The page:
As we mentioned in yesterday's "Link of the Day," the European Union has formally approved changes to money market fund regulations which will impact funds domiciled in Ireland, France and Luxembourg when they go into effect at the end of 2018. Today, we excerpt from a couple of articles on the changes, and quote from the latest version of the rules. The Wall Street Journal explains in "Corporate Treasurers Assess Impact of European Money Market Fund Reform," "Corporate treasurers are taking stock of their cash holdings in preparation for new European Union money market fund rules. The European Council, one of the main EU decision-making bodies, on Tuesday approved reforms that impose stricter liquidity requirements and limit redemptions on money-market funds."

The article continues, "Investors and corporations view these funds as an alternative to cash because, like a bank deposit, they can be quickly converted to cash. Around E1.2 trillion ($1.33 trillion) is currently invested in European money market funds, according to the Institutional Money Market Funds Association." (See our March 23 News, "‚Äč European MMF Regs Moving.")

The Journal quotes Fiona Rose, Group Treasurer at Burberry Group PLC, which has "hundreds of millions of pounds" invested in money market funds, "We are at the moment looking at it and are preparing the board," quoting her at "a conference of the Association of Corporate Treasurers in Manchester, U.K."

The piece explains, "The legislation is expected to be published in the EU's statute book towards the end of the second quarter, and would go into effect in 2018 or 2019. Similar reforms in the U.S. triggered hundreds of billions of dollars in outflows from certain types of funds as finance chiefs and corporate treasurers overhauled how they invested their cash."

It adds, "Burberry has not yet decided whether to make changes to its money market fund investments, Ms. Rose said. The firm has used these funds 'for many years', she said, but could also opt to invest some of that money in other products. 'We will have to look at where to deposit our cash,' she added."

Finally, the Journal says, "The new rules prescribe mandatory liquidity fees as well as redemption hurdles, or so called gates. These additional fees, in combination with the European Central Bank's negative interest rate policy, are expected to make so-called constant net asset value funds less attractive.... Companies that want to keep their cash in constant net asset value funds despite the new fees and structural changes will need to seek board approval to alter their investment mandates, said Jane Lowe, Secretary General of the Institutional Money Market Funds Association." (See more on MMF Reform on IMMFA's web site and a recent presentation on European MMF Reforms.)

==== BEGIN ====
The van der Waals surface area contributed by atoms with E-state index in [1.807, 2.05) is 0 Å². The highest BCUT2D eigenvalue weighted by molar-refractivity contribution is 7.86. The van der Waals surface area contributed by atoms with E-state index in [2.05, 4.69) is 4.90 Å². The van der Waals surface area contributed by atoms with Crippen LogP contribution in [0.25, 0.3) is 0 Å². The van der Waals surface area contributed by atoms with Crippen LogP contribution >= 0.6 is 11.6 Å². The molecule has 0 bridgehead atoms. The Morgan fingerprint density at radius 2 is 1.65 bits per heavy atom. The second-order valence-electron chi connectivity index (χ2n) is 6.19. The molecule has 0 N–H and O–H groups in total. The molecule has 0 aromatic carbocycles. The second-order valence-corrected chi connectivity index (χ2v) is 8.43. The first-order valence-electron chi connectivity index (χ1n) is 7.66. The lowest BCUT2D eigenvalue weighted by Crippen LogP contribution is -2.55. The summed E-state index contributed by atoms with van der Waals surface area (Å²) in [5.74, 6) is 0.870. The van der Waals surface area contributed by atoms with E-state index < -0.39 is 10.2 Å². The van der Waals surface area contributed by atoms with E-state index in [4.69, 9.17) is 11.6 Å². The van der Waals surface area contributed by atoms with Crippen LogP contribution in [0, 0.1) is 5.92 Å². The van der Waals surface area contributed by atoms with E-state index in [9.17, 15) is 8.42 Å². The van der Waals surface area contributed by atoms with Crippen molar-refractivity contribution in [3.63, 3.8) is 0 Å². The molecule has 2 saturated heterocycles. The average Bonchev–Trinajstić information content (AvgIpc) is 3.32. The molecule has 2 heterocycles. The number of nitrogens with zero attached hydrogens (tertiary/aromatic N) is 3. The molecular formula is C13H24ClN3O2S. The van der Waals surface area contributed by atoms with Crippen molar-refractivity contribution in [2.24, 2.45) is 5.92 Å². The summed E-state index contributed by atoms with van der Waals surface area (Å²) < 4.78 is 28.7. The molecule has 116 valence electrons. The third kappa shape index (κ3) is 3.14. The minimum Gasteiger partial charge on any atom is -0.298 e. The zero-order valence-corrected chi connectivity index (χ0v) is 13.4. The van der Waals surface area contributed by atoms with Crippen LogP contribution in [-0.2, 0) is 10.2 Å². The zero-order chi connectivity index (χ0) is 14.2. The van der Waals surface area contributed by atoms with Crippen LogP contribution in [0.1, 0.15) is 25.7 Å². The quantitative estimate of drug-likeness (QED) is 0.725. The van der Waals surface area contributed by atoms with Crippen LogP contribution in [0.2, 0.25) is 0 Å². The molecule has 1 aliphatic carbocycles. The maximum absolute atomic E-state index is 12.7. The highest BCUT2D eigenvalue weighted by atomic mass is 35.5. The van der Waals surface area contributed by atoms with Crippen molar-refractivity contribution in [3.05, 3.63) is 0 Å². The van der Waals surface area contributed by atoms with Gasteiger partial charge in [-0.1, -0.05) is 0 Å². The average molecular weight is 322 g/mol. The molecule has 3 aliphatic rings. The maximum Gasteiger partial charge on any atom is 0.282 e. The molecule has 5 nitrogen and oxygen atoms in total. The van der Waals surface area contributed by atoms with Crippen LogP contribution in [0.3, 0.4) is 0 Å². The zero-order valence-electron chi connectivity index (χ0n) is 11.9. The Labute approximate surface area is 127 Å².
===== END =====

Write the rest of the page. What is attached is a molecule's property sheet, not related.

Website MondoVisione's Exchange News Direct writes, "Council Of The European Union: Money Market Market Fund Rules Adopted." It tells us, "EU rules are to be introduced on money market funds, aimed at supporting the role that the E1 trillion market plays in financing the economy. On 16 May 2017, the Council adopted a regulation to ensure the smooth operation of the short-term financing market. This follows initiatives by the G20 and the Financial Stability Board."

They too quote Edward Scicluna, minister for finance of Malta and current EU president, "These rules will go a long way in improving supervision and regulation of a largely unregulated sector. Whilst money market funds are vital to investors and issuers alike, the crisis showed us that they can also be vulnerable to shocks."

The piece explains, "The regulation lays down rules and common standards to: ensure stability in the structure of money market funds; guarantee that they invest in well-diversified assets of a goodcredit quality; and, increase the liquidity of money market funds, to ensure that they can face sudden redemption requests."

They add, "It was adopted at a meeting of the General Affairs Council, without discussion. The European Parliament approved the text on 5 April 2017, following an agreement between Council and Parliament representatives on 7 December 2016. Most provisions will apply 12 months after entry into force."

The full 100-page "Regulation of the European Parliament and of the Council on Money Market Funds" posted April 26, 2017, says, "This Regulation lays down rules for money market funds (MMFs) established, managed or marketed in the Union, concerning the financial instruments eligible for investment by a MMF, the portfolio of an MMF, the valuation of the assets of an MMF, and the reporting requirements in relation to an MMF. This Regulation applies to collective investment undertakings that: (a) require authorisation as UCITS or are authorised as UCITS under Directive 2009/65/EC or are AIFs under Directive 2011/61/EU; (b) invest in short-term assets; and (c) have distinct or cumulative objectives offering returns in line with money market rates or preserving the value of the investment. 2. Member States shall not add any additional requirements in the field covered by this Regulation."

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